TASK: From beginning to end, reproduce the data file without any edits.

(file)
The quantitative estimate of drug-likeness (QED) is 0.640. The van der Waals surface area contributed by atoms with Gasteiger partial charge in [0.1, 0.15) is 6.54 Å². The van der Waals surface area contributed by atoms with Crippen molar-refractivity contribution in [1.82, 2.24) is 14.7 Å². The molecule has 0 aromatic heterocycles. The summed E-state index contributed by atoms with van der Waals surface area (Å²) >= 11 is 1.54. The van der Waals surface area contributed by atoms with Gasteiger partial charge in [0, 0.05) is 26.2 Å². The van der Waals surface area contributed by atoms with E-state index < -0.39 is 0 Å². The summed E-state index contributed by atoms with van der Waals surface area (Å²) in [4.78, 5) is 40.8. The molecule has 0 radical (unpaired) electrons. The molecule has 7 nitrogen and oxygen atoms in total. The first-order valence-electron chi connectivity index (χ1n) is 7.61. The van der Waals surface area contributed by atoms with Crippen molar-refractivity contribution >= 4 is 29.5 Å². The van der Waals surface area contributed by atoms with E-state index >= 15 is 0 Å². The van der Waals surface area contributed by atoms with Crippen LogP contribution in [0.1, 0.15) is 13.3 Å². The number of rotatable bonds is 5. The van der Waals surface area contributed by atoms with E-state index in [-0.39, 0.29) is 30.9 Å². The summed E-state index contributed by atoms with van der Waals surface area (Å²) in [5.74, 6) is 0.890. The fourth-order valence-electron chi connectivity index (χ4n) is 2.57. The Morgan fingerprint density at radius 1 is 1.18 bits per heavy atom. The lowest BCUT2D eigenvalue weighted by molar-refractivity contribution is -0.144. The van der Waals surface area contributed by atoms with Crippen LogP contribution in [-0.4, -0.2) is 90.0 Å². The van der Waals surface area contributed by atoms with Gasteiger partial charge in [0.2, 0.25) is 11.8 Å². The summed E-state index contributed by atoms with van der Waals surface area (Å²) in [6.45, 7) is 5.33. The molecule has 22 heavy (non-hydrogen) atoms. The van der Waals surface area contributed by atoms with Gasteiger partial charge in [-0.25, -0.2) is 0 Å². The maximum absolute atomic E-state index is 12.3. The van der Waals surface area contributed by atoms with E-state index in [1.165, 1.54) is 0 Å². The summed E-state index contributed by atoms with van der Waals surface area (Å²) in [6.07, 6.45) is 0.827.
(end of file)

The quantitative estimate of drug-likeness (QED) is 0.640. The van der Waals surface area contributed by atoms with Gasteiger partial charge in [0.1, 0.15) is 6.54 Å². The van der Waals surface area contributed by atoms with Crippen molar-refractivity contribution in [1.82, 2.24) is 14.7 Å². The molecule has 0 aromatic heterocycles. The summed E-state index contributed by atoms with van der Waals surface area (Å²) >= 11 is 1.54. The van der Waals surface area contributed by atoms with Gasteiger partial charge in [0, 0.05) is 26.2 Å². The van der Waals surface area contributed by atoms with E-state index < -0.39 is 0 Å². The summed E-state index contributed by atoms with van der Waals surface area (Å²) in [4.78, 5) is 40.8. The molecule has 0 radical (unpaired) electrons. The molecule has 7 nitrogen and oxygen atoms in total. The first-order valence-electron chi connectivity index (χ1n) is 7.61. The van der Waals surface area contributed by atoms with Crippen molar-refractivity contribution >= 4 is 29.5 Å². The van der Waals surface area contributed by atoms with E-state index >= 15 is 0 Å². The van der Waals surface area contributed by atoms with Crippen LogP contribution in [0.1, 0.15) is 13.3 Å². The number of rotatable bonds is 5. The van der Waals surface area contributed by atoms with E-state index in [-0.39, 0.29) is 30.9 Å². The summed E-state index contributed by atoms with van der Waals surface area (Å²) in [5.74, 6) is 0.890. The fourth-order valence-electron chi connectivity index (χ4n) is 2.57. The Morgan fingerprint density at radius 1 is 1.18 bits per heavy atom. The lowest BCUT2D eigenvalue weighted by molar-refractivity contribution is -0.144. The van der Waals surface area contributed by atoms with Crippen LogP contribution in [-0.4, -0.2) is 90.0 Å². The van der Waals surface area contributed by atoms with Gasteiger partial charge in [0.2, 0.25) is 11.8 Å². The summed E-state index contributed by atoms with van der Waals surface area (Å²) in [6.45, 7) is 5.33. The molecule has 22 heavy (non-hydrogen) atoms. The van der Waals surface area contributed by atoms with Gasteiger partial charge in [-0.25, -0.2) is 0 Å². The maximum absolute atomic E-state index is 12.3. The van der Waals surface area contributed by atoms with E-state index in [1.165, 1.54) is 0 Å². The summed E-state index contributed by atoms with van der Waals surface area (Å²) in [6.07, 6.45) is 0.827.